In this work, we have succeeded in producing LCs of graphene oxide (GO) in a non-polar organic solvent. Such suspensions can readily serve as precursors to prepare polymer composites with polydimethylsiloxane (PDMS) as matrix. This unique system allows the demonstration that large graphene flakes spontaneously form LCs before they percolate, confirming therefore the theoretical prediction that graphene flakes, in spite of their giant aspect ratio, do not exhibit a low percolation threshold. In addition to providing the first test of this prediction, the present materials have unique dielectric properties. They exhibit a very high dielectric constant of 753 at 100 Hz along with a low loss tangent of only 0.4. These findings are generic and expected in other composites manufactured from dispersions of highly conductive platelets with large aspect ratios, opening thereby a new route towards efficient high-k materials.

Results

Phase transfer of GO from the aqueous to organic phase

Processing GO in organic solvents is not straightforward, as it needs modifying its surfaces with adequate chemical functionalities22. Previous state-of-the-art methods used to functionalize GO sheets necessitate anhydrous conditions and harsh reagents23,24. Here we functionalized GO flakes with a diblock copolymer polyaminopropylmethylsiloxane-b-PDMS copolymer (PAPMS-b-PDMS) under ambient conditions via electrostatic attractions (Fig. 1a). The method is easily scalable (Supplementary Fig. 1) and in particular addresses the limitations of other methods for GO modification, such as high reaction temperatures or irreversible covalent bonding. Positively charged amine functions of the PAPMS segments electrostatically interact with the negatively charged carboxylic groups of the GO flakes (Fig. 1a). Copolymers and GO flakes self-assemble under gentle stirring at the oil/water interface of a biphasic mixture composed of copolymer solution in diethyl ether as top phase and a GO aqueous solution as bottom phase. The copolymer attracts GO nanosheets from the aqueous to the organic phase and eventually stabilizes their dispersion in diethyl ether (Fig. 1b). The copolymer-derivatized GO flakes are no longer soluble in water but readily form stable dispersions in non-polar organic solvents by pointing hydrophobic PDMS blocks towards the organic phase. It should be noted that the underlying phase transfer mechanism is pH sensitive. A pH of the aqueous solution typically between 4 and 10 is required so that the amine and carboxylic groups remain, respectively, positively and negatively charged.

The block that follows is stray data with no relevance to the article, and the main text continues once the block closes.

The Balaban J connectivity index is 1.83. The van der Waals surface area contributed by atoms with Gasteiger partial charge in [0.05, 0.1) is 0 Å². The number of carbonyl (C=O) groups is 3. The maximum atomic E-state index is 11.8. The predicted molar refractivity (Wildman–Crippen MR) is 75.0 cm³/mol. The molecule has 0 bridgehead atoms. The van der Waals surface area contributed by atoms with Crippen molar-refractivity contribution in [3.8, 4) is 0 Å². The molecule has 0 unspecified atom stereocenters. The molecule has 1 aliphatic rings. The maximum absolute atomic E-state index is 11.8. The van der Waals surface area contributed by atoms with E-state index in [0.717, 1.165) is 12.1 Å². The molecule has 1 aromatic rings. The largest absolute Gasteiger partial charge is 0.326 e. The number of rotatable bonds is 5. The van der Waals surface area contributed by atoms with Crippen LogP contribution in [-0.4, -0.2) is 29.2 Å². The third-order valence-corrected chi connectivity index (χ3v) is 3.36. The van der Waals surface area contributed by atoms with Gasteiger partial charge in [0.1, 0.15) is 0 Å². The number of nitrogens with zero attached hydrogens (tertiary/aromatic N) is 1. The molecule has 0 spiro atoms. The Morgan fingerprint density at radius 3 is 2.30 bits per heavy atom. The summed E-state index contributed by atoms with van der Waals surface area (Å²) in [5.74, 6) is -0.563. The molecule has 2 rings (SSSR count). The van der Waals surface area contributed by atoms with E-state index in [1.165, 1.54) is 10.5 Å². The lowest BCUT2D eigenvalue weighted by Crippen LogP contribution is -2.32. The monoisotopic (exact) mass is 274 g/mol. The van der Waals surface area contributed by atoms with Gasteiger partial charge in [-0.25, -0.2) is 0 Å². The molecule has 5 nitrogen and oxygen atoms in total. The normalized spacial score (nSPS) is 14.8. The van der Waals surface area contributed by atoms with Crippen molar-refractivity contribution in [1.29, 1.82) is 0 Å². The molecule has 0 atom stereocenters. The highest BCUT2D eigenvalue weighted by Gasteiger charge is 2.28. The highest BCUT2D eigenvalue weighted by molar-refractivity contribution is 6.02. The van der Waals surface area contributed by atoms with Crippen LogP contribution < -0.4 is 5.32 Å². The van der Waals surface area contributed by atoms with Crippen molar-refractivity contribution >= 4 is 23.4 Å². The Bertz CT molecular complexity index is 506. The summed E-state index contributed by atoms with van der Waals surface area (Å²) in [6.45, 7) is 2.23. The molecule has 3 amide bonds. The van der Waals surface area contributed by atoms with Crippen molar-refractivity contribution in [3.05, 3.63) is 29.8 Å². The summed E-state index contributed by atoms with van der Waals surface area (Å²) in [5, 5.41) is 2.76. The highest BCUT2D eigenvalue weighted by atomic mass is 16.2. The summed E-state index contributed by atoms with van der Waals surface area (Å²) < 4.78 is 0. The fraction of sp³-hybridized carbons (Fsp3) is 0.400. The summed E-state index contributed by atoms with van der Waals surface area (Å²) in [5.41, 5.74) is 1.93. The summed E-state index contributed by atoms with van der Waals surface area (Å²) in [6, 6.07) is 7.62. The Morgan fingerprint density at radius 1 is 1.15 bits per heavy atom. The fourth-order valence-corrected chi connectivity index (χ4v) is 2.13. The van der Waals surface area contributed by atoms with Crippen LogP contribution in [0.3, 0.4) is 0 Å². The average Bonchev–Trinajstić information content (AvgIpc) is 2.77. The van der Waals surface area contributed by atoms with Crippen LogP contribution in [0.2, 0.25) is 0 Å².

Figure 1: Phase transfer of GO from the aqueous to the organic phase.
figure 1

(a) Schematic illustration of the electrostatic attraction between negative charges of GO nanosheets and positive ones of the PAPMS-b-PDMS copolymer. (b) Photographs show the phase transfer of GO flakes from the aqueous to the organic phase by using PAPMS-b-PDMS copolymers with different mole concentrations of amine groups. The starting volumes of the oil and water phases are 10 ml. The amount of GO in the starting aqueous phase is 1 mg ml−1. The phase transfers are shown as a function of the weight ratio of GO to copolymer (mGO:mcopolymer). It is considered as completed when the lower aqueous phase is uncoloured. (c) TEM image showing a flake of pristine GO. (d) TEM image of GO flakes after functionalization with copolymer i. The samples for TEM characterization are prepared by depositing a drop of sufficiently diluted pristine GO aqueous solution or modified GO organic solution onto standard TEM grids. (c,d) Scale bars, 500 nm.

Three PAPMS-b-PDMS copolymers named i, ii and iii were tested. These materials are under the form of isotropic liquids at room temperature. As shown in Fig. 1b, less copolymer is needed to fully extract the GO sheets for copolymers ii and iii. However, these copolymers are found in fact to be less efficient at stabilizing GO against aggregation than copolymer i in the organic phase. As shown in Fig. 2, aggregates in the organic phase are observed by optical microscopy in the cases of dispersions stabilized by copolymer ii or by copolymer iii. This is not the case for copolymer i. Sedimentation of the aggregates is observed on macroscopic scale after a few days (insets in Fig. 2). This behaviour reflects that the most hydrophobic copolymer i provides an efficient steric repulsion against aggregation. Therefore, copolymer i was chosen to modify the GO flakes and the copolymer i-derivatized GO (GO@copolymer) nanosheets were further incorporated into a PDMS matrix to form polymer composites.

Figure 2: Optical micrographs of GO suspensions in diethyl ether.
figure 2

(a) Dispersions stabilized by copolymer i (mGO:mcopolymer i=1:4) are free of aggregates. By contrast, aggregates can be observed for copolymers ii (b) and iii (c) stabilized GO suspensions, which are achieved with the mass ratio of mGO:mcopolymer ii=1:2.5 and mGO:mcopolymer iii=1:1, respectively. (ac) Scale bars, 100 μm; insets show images of macroscopic vials after 2 days. Sedimentation of aggregates can be seen in the upper organic phases for copolymer ii (b) and iii (c). Suspensions stabilized by copolymer i (a) remain stable.